No piece of clothing brings character to a cycling outfit more than the jersey. But the jersey is about more than fashion. Whether it’s a skin-tight cut for racers, sporty and comfortable for recreational athletes or casual and loose for
downhill-oriented bikers, all cycling jerseys are adapted in terms of fit, elasticity and details such as pockets, cuffs or zips to the position and movements on the bike for the relevant area of use, although some qualities are always in focus: breathability, moisture management and ventilation through the targeted use of functional fibres. Since cycling jerseys can be worn directly against the skin or combined with a thin base layer underneath, it is also about the level of comfort on the skin. If the jersey wicks moisture away from the body instead of absorbing it, will it stay pleasantly dry and light and prevent you from cooling down in the wind.
Close-fitting cycling jerseys may not appear very comfortable at first, but they are widespread in the sport – and for good reason.
Anyone who’s ever battled a headwind long-distance or hit the road in the high summer season knows how sweat-inducing this activity can be. In addition, cool winds (which may initially feel quite pleasant) quickly lead to falling body temperatures. Under these types of conditions, ordinary textiles don’t stand a chance. Cycling jerseys are made from high-performance fabrics that offer superb sweat wicking and breathability, regulate temperatures and dry out quickly.
As you’d expect, however, there are a few more features to consider when choosing exactly the right cycling jersey for you. Let’s have a look at a few of them now.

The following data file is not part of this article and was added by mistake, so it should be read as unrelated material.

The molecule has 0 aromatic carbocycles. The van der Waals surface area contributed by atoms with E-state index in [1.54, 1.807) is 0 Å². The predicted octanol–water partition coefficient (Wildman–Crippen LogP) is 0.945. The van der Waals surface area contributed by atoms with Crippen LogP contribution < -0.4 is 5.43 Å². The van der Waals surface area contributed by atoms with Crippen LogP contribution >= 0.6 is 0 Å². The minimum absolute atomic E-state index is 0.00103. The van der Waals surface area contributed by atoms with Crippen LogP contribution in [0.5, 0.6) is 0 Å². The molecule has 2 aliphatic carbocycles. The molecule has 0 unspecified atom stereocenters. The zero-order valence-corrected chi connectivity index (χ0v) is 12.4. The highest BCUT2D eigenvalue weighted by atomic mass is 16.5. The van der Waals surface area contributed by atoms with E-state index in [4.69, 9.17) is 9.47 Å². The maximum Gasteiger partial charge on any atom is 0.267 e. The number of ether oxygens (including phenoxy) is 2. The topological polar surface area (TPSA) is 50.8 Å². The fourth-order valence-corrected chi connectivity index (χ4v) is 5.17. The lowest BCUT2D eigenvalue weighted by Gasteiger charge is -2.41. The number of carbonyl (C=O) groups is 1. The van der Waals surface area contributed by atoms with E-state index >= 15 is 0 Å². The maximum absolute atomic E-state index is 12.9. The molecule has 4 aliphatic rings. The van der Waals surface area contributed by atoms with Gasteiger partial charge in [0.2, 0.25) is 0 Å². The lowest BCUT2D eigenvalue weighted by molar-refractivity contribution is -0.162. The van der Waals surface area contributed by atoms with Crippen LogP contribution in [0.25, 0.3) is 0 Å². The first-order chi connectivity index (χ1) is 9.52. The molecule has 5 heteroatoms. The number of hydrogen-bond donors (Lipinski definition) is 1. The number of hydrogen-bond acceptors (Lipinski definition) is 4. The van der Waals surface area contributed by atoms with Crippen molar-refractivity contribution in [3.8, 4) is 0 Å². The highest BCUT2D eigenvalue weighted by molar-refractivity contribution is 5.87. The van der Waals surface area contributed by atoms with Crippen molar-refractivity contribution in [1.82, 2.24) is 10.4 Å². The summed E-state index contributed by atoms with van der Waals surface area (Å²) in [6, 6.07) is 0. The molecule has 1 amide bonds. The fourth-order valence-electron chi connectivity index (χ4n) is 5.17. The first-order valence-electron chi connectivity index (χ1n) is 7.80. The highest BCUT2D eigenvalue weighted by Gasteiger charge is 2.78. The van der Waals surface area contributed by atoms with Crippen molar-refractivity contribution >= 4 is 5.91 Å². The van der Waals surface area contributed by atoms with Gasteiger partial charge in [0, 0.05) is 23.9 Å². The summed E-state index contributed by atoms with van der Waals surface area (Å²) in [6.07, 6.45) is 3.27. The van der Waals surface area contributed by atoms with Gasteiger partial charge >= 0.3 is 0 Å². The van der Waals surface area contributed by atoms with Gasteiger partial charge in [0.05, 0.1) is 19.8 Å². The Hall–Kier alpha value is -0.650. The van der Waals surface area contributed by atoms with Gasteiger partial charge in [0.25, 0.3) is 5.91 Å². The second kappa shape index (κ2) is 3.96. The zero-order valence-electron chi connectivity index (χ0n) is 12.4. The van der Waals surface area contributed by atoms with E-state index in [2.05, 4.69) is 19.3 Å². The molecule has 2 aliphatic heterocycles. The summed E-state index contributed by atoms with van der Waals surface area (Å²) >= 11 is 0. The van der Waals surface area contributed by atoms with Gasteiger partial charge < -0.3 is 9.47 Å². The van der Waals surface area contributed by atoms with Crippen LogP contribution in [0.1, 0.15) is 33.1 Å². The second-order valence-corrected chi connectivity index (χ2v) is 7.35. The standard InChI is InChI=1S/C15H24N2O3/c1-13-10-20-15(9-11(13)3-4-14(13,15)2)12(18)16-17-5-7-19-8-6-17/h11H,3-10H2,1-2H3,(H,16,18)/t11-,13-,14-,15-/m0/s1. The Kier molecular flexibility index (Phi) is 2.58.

Bike jerseys come with either short sleeves or long sleeves.
Conversely, the most common choice for MTBers is the long-sleeve jersey. Longer sleeves provide better coverage and enhanced protection against trailing branches, rocks and much more on the trails.
Smart Tech Features
We’ve already observed that the best materials for cycling jerseys need to be sweat-wicking, breathable and temperature-regulating.
However, modern manufacturers are taking these materials even further and jerseys are being constructed from materials that offer more and more clever tech features. Some examples of smart fabric technology includes Endura’s CoolMax wicking tech and Fox’s TruDri tech, UPF sun protection (as offered by LIV and Mavic jerseys), Gore’s Windstopper fabric and ION’s sanitised silver treatment for odour-free wear.
No matter what kind of riding you’re setting out to do, chances are you’ll need pockets on your jersey. Having enough storage space for your ride essentials is incredibly helpful – meaning you can take a stash of nutrition bars or gels, a little repair kit, and anything else you might need along with you.
Fit & Cut
A good jersey should fit you perfectly.
You need your jersey to keep your skin as dry as possible, as this will prevent the wind from rapidly cooling your body. If you find that the wind continues to be a problem – even with a well fitting cycling jersey – then consider a special cycling jersey that comes with windproof materials on the stomach and chest area. Flapping material will also ruin your aerodynamic performance and most likely prove both annoying and distracting.
If you’re not keen on a skin-tight feel, look out for jerseys that are described as having a ‘relaxed’ or ‘casual’ fit – as these should be less snug.
Extended jersey tails cover roadies’ backs in an aggressive riding position. And most jerseys will come with a handy silicone gripper that keeps the jersey hem in place and prevents flapping and riding up during your ride.
Finally, consider the zipper on your jersey options. Full-length zippers offer better ventilation than short zips. Zipper garages protect your chin and neck from irritation, whilst zipper pull tabs make opening and closing your zip easier on the go.